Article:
Wednesday, September 14, 2011
bythegods:

Νύξ ; Nyx - Primordial Greek Goddess of NightRoman: NoxZeus the almighty god of the Greek Olympian Pantheon is depicted as all powerful. However, like every deity or hero there is always one thing (if not many) they fear. I’m not referring to an envious Hera, nor a tyrannical father like Kronos, or even the Gigantes who almost ransacked Olympus. There is one figure, in the obscure pages of Greek Mythology whom Zeus wishes to displease - one with the power over Gods and Mortals - Nyx the Goddess of Night.Origins: Nyx is depicted as a black-winged Goddess driving a chariot, and at times a veil of dark mist. Mentioned from the cosmogony of Hesiod, she was born from Air (Khaos). Sleeping  with Darkness (Erebos) produced Light (Aither) and Day (Hemera), first  components of the primeval universe. However, she gave birth to other more known but lesser gods which include [According to Hesiod]:
Thanatos (Gentle Death)
Hypnos (Sleep)
Morpheus & the tribe of dreams (Oneiroi)
Moirai (better known as the Fates)
Ker & the Keres (Bringers of violent death)
Moros - (Doom)
Oizys (Misery)
Momos (Criticism & Blame)
Hesperides (Nymphs of the Evenings)
Nemesis (Retribution)
Apate (Deceit)
Philotes (Sex - hence the the suffix -phile)
Geras (Old age - Geriatrics anyone?)
Eris (the most famous hater in the Universe of Greek mythology - Strife/Discord)
Though rarely mentioned in Greek Myths, one passage from the Iliad by Homer is a scene where Hypnos addresses Hera about an old favor she commanded of him:[Hypnos addresses Hera :] `That time I laid to sleep the brain in Zeus  of the aegis and drifted upon him still and soft, but your mind was  devising evil, and you raised along the sea the blasts of the racking  winds, and on these swept him away to Kos, the strong-founded, with all  his friends lost, but Zeus awakened in anger and beat the gods up and  down his house, looking beyond all others for me, and would have sunk me  out of sight in the sea from the bright sky had not Nyx (Night) who has  power over gods and men rescued me. I reached her in my flight, and  Zeus let be, though he was angry, in awe of doing anything to swift Nyx’  displeasure.’”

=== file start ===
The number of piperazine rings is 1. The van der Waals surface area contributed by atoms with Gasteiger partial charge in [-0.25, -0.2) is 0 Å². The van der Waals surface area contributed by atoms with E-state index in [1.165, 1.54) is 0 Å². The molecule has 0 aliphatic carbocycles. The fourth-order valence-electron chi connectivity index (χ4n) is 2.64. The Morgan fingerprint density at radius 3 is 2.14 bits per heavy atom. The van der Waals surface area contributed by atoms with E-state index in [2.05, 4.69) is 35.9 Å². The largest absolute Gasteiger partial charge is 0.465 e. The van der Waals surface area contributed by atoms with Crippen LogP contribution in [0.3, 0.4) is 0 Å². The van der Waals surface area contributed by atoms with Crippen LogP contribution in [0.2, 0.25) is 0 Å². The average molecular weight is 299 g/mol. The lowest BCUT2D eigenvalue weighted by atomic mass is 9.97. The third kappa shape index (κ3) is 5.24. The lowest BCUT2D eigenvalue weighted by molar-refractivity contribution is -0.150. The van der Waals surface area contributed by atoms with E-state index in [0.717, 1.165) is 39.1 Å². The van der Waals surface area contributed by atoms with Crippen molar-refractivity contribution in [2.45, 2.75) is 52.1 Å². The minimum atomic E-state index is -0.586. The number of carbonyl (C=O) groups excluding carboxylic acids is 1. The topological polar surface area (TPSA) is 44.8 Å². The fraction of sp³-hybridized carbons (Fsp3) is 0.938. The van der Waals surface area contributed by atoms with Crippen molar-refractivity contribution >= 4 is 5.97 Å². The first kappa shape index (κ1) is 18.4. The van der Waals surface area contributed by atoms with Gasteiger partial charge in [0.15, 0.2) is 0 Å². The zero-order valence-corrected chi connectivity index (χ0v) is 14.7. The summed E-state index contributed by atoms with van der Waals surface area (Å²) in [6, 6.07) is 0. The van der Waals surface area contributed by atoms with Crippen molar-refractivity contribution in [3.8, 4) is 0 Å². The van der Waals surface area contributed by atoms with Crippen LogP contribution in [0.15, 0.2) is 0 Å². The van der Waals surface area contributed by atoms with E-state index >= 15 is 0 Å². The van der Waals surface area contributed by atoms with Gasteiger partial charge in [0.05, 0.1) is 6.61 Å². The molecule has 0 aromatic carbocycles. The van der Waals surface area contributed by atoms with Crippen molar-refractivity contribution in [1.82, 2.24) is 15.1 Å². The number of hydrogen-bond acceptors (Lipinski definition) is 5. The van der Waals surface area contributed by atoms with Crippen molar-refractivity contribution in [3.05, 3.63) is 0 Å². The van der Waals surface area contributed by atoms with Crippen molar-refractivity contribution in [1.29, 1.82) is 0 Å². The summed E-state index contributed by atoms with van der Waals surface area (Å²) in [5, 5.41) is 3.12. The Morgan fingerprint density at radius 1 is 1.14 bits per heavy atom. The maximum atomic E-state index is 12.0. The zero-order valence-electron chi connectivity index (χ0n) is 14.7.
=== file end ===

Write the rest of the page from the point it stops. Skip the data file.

Zeus played it safe… and did a smart thing not to anger a Goddess far more powerful than he. So we have Nyx and her children to thank for many other events in Greek Mythology. E.g. Eris, spirit of discord, throwing the Golden Apple which influenced the start of the Trojan war, etc.
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Thanks for the awesome submission! This article wasn’t written by the regular editors, but submitted by a follower! If you’ve got a story you want to share, or a deity you really love, let us know! For more information on Nyx, go here. To submit your own articles to By the Gods!, click here!

bythegods:

Νύξ ; Nyx - Primordial Greek Goddess of Night
Roman: Nox

Zeus the almighty god of the Greek Olympian Pantheon is depicted as all powerful. However, like every deity or hero there is always one thing (if not many) they fear. I’m not referring to an envious Hera, nor a tyrannical father like Kronos, or even the Gigantes who almost ransacked Olympus. There is one figure, in the obscure pages of Greek Mythology whom Zeus wishes to displease - one with the power over Gods and Mortals - Nyx the Goddess of Night.

Origins: Nyx is depicted as a black-winged Goddess driving a chariot, and at times a veil of dark mist. Mentioned from the cosmogony of Hesiod, she was born from Air (Khaos). Sleeping with Darkness (Erebos) produced Light (Aither) and Day (Hemera), first components of the primeval universe. However, she gave birth to other more known but lesser gods which include [According to Hesiod]:

  • Thanatos (Gentle Death)
  • Hypnos (Sleep)
  • Morpheus & the tribe of dreams (Oneiroi)
  • Moirai (better known as the Fates)
  • Ker & the Keres (Bringers of violent death)
  • Moros - (Doom)
  • Oizys (Misery)
  • Momos (Criticism & Blame)
  • Hesperides (Nymphs of the Evenings)
  • Nemesis (Retribution)
  • Apate (Deceit)
  • Philotes (Sex - hence the the suffix -phile)
  • Geras (Old age - Geriatrics anyone?)
  • Eris (the most famous hater in the Universe of Greek mythology - Strife/Discord)